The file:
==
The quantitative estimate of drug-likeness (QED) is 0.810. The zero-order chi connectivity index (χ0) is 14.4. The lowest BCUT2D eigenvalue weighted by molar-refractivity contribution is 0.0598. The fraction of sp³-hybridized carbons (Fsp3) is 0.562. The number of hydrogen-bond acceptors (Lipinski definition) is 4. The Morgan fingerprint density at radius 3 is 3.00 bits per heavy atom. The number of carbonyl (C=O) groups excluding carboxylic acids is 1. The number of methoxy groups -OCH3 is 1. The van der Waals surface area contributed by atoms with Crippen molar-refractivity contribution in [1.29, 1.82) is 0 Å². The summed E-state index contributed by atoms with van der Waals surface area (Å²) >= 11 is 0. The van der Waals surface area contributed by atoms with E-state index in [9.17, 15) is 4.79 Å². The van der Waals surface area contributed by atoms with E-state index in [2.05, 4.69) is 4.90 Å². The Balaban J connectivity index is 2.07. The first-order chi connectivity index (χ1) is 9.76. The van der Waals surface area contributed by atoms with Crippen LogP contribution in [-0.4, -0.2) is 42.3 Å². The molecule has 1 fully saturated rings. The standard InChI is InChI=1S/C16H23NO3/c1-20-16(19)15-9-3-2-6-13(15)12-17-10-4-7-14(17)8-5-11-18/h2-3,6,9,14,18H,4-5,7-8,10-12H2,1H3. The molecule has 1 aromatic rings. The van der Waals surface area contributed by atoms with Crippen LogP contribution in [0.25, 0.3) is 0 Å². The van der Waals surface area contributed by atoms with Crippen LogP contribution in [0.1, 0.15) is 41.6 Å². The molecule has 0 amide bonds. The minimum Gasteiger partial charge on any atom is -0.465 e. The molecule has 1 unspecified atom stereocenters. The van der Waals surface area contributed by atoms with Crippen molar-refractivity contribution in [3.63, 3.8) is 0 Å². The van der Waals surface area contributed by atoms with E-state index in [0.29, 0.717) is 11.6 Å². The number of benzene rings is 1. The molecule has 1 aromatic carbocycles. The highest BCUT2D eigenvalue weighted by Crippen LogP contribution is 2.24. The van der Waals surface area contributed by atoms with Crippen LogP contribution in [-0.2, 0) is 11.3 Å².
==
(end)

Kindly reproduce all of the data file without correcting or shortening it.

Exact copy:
The quantitative estimate of drug-likeness (QED) is 0.810. The zero-order chi connectivity index (χ0) is 14.4. The lowest BCUT2D eigenvalue weighted by molar-refractivity contribution is 0.0598. The fraction of sp³-hybridized carbons (Fsp3) is 0.562. The number of hydrogen-bond acceptors (Lipinski definition) is 4. The Morgan fingerprint density at radius 3 is 3.00 bits per heavy atom. The number of carbonyl (C=O) groups excluding carboxylic acids is 1. The number of methoxy groups -OCH3 is 1. The van der Waals surface area contributed by atoms with Crippen molar-refractivity contribution in [1.29, 1.82) is 0 Å². The summed E-state index contributed by atoms with van der Waals surface area (Å²) >= 11 is 0. The van der Waals surface area contributed by atoms with E-state index in [9.17, 15) is 4.79 Å². The van der Waals surface area contributed by atoms with E-state index in [2.05, 4.69) is 4.90 Å². The Balaban J connectivity index is 2.07. The first-order chi connectivity index (χ1) is 9.76. The van der Waals surface area contributed by atoms with Crippen LogP contribution in [-0.4, -0.2) is 42.3 Å². The molecule has 1 fully saturated rings. The standard InChI is InChI=1S/C16H23NO3/c1-20-16(19)15-9-3-2-6-13(15)12-17-10-4-7-14(17)8-5-11-18/h2-3,6,9,14,18H,4-5,7-8,10-12H2,1H3. The molecule has 1 aromatic rings. The van der Waals surface area contributed by atoms with Crippen LogP contribution in [0.25, 0.3) is 0 Å². The van der Waals surface area contributed by atoms with Crippen LogP contribution in [0.1, 0.15) is 41.6 Å². The molecule has 0 amide bonds. The minimum Gasteiger partial charge on any atom is -0.465 e. The molecule has 1 unspecified atom stereocenters. The van der Waals surface area contributed by atoms with Crippen molar-refractivity contribution in [3.63, 3.8) is 0 Å². The van der Waals surface area contributed by atoms with E-state index in [0.29, 0.717) is 11.6 Å². The number of benzene rings is 1. The molecule has 1 aromatic carbocycles. The highest BCUT2D eigenvalue weighted by Crippen LogP contribution is 2.24. The van der Waals surface area contributed by atoms with Crippen LogP contribution in [-0.2, 0) is 11.3 Å².